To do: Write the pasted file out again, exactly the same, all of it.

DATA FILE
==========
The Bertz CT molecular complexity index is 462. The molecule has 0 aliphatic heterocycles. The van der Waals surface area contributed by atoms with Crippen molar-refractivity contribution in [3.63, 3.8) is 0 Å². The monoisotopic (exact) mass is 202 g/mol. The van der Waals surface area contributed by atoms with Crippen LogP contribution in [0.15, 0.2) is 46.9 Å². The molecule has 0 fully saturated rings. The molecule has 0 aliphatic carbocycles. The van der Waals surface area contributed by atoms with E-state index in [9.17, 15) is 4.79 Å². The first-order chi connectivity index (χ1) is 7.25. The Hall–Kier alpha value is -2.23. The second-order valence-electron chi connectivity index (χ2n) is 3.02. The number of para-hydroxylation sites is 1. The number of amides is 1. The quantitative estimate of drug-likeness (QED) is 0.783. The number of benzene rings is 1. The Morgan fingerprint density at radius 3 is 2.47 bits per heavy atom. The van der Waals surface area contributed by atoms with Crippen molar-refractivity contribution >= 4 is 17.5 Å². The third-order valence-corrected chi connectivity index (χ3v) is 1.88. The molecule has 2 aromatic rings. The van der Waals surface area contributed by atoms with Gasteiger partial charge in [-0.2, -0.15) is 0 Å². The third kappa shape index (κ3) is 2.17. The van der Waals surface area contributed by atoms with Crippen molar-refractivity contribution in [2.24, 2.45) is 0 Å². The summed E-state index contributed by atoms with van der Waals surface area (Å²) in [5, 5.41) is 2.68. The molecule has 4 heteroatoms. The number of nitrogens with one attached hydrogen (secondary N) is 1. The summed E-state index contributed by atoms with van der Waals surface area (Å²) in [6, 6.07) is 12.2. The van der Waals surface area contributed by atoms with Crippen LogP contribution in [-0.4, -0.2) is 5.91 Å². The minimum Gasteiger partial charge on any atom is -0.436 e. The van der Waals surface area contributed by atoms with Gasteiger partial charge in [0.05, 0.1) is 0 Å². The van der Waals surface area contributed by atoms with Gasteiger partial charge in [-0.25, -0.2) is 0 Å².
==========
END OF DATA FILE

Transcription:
The Bertz CT molecular complexity index is 462. The molecule has 0 aliphatic heterocycles. The van der Waals surface area contributed by atoms with Crippen molar-refractivity contribution in [3.63, 3.8) is 0 Å². The monoisotopic (exact) mass is 202 g/mol. The van der Waals surface area contributed by atoms with Crippen LogP contribution in [0.15, 0.2) is 46.9 Å². The molecule has 0 fully saturated rings. The molecule has 0 aliphatic carbocycles. The van der Waals surface area contributed by atoms with E-state index in [9.17, 15) is 4.79 Å². The first-order chi connectivity index (χ1) is 7.25. The Hall–Kier alpha value is -2.23. The second-order valence-electron chi connectivity index (χ2n) is 3.02. The number of para-hydroxylation sites is 1. The number of amides is 1. The quantitative estimate of drug-likeness (QED) is 0.783. The number of benzene rings is 1. The Morgan fingerprint density at radius 3 is 2.47 bits per heavy atom. The van der Waals surface area contributed by atoms with Crippen molar-refractivity contribution >= 4 is 17.5 Å². The third-order valence-corrected chi connectivity index (χ3v) is 1.88. The molecule has 2 aromatic rings. The van der Waals surface area contributed by atoms with Gasteiger partial charge in [-0.2, -0.15) is 0 Å². The third kappa shape index (κ3) is 2.17. The van der Waals surface area contributed by atoms with Crippen molar-refractivity contribution in [2.24, 2.45) is 0 Å². The summed E-state index contributed by atoms with van der Waals surface area (Å²) in [5, 5.41) is 2.68. The molecule has 4 heteroatoms. The number of nitrogens with one attached hydrogen (secondary N) is 1. The summed E-state index contributed by atoms with van der Waals surface area (Å²) in [6, 6.07) is 12.2. The van der Waals surface area contributed by atoms with Crippen LogP contribution in [-0.4, -0.2) is 5.91 Å². The minimum Gasteiger partial charge on any atom is -0.436 e. The van der Waals surface area contributed by atoms with Gasteiger partial charge in [0.05, 0.1) is 0 Å². The van der Waals surface area contributed by atoms with Gasteiger partial charge in [-0.25, -0.2) is 0 Å².